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A Further Perspective

Democrats Can Run But They Can’t Hide From Barack Obama

By 10.28.14

Random thoughts on the passing scene:

The great boxing champion Joe Louis once said about one of his opponents, who was known for his speed: “He can run but he can’t hide.” In the Congressional elections this year, many Democrats are running away from Barack Obama, but they can’t hide their record of voting for Obama’s agenda more than 90 percent of the time.

Now that the Western democracies have learned the hard way what the consequences are when you admit all sorts of people into your country — including people who hate both the principles and the people of your society — will that cause zealots for open borders and amnesty to have some second thoughts, or perhaps first thoughts?

I hope Yankees manager Joe Girardi was watching the World Series when Madison Bumgarner was allowed to come out and pitch the 9th inning, even though he had already made 107 pitches. Time and again, Girardi has taken out a pitcher who was pitching a great game, and brought in a reliever who lost it. Baseball statistics provide good rules of thumb, but bad dogmas on a given day.

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Politics

The Rehabilitation of Rick Perry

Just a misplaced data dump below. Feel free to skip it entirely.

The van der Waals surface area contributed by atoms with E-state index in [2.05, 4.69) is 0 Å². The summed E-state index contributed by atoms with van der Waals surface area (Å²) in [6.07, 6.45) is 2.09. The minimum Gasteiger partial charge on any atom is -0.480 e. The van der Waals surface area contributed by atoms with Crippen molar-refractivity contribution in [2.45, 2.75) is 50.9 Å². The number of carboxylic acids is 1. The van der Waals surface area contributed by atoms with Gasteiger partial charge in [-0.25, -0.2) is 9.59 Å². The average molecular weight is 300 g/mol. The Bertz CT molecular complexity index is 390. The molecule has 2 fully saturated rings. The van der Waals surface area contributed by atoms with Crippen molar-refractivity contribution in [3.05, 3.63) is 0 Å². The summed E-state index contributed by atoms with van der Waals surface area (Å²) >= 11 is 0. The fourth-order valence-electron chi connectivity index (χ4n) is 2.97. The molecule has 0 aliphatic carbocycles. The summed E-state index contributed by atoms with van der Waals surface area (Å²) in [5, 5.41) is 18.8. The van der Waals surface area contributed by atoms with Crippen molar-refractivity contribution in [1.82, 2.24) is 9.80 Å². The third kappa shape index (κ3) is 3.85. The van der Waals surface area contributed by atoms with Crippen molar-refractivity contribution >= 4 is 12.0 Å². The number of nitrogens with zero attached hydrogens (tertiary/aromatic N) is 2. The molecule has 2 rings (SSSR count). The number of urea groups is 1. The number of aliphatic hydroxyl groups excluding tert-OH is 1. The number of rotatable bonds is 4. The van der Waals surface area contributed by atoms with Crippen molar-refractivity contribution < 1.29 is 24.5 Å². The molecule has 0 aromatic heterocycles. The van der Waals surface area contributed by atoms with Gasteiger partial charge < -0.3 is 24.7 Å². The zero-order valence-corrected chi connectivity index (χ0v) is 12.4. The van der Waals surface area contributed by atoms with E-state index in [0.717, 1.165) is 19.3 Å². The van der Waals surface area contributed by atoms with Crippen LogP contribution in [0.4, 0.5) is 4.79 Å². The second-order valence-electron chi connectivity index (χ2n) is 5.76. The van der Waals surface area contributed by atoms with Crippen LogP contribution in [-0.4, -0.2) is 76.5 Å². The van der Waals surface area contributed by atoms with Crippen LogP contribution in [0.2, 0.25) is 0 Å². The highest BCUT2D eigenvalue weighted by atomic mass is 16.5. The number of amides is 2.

By From the September 2014 issue

Three years ago, a Texas reporter named Jay Root set out to chronicle the behind-the-scenes maneuvers that would land Governor Rick Perry in the White House. He couldn’t have guessed that, in the end, the story wouldn’t have much to do with ad buys or endorsements or personality conflicts. The real event, of course, played out in public, in the on-stage meltdown that gave Root the title of his 2012 e-book: Oops!

Yet that unforgettable moment when, during a nationally televised debate, Perry could recall only two of the three cabinet departments he proposed to eliminate, was just the final indignity in a short campaign full of them. Remember that ad in which Perry complained that “gays can serve openly in the military, but our kids can’t openly celebrate Christmas or pray in school,” or the parodies it provoked? How about that rambling, free-and-easy speech Perry gave in New Hampshire that caused everyone to assume he was either drinking or still taking painkillers from his back surgery three months earlier? It was, according to James Carville, the worst campaign in American history.

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Ten Paces

Will Soccer Conquer the U.S.?

By and From the September 2014 issue

Football vs. Fútbol—No Contest in El Norte

By Larry Thornberry

It’s never as bad an experience, and I don’t have to assume an undignified position. But the quadrennial World Cup has this in common with my annual exam by my urologist: at some point I’m sure to ask, “Good grief, isn’t this over yet?”

It’s not that I begrudge America’s small band of true soccerphiles the chance to enjoy a game they like on a large stage. (These folks are well represented by my friend Wlady Pleszczynski, whose appreciation of fútbol is opposite my harrumphs.) But I’m mildly annoyed by the flogging and over-coverage of a sport few Americans know or care much about.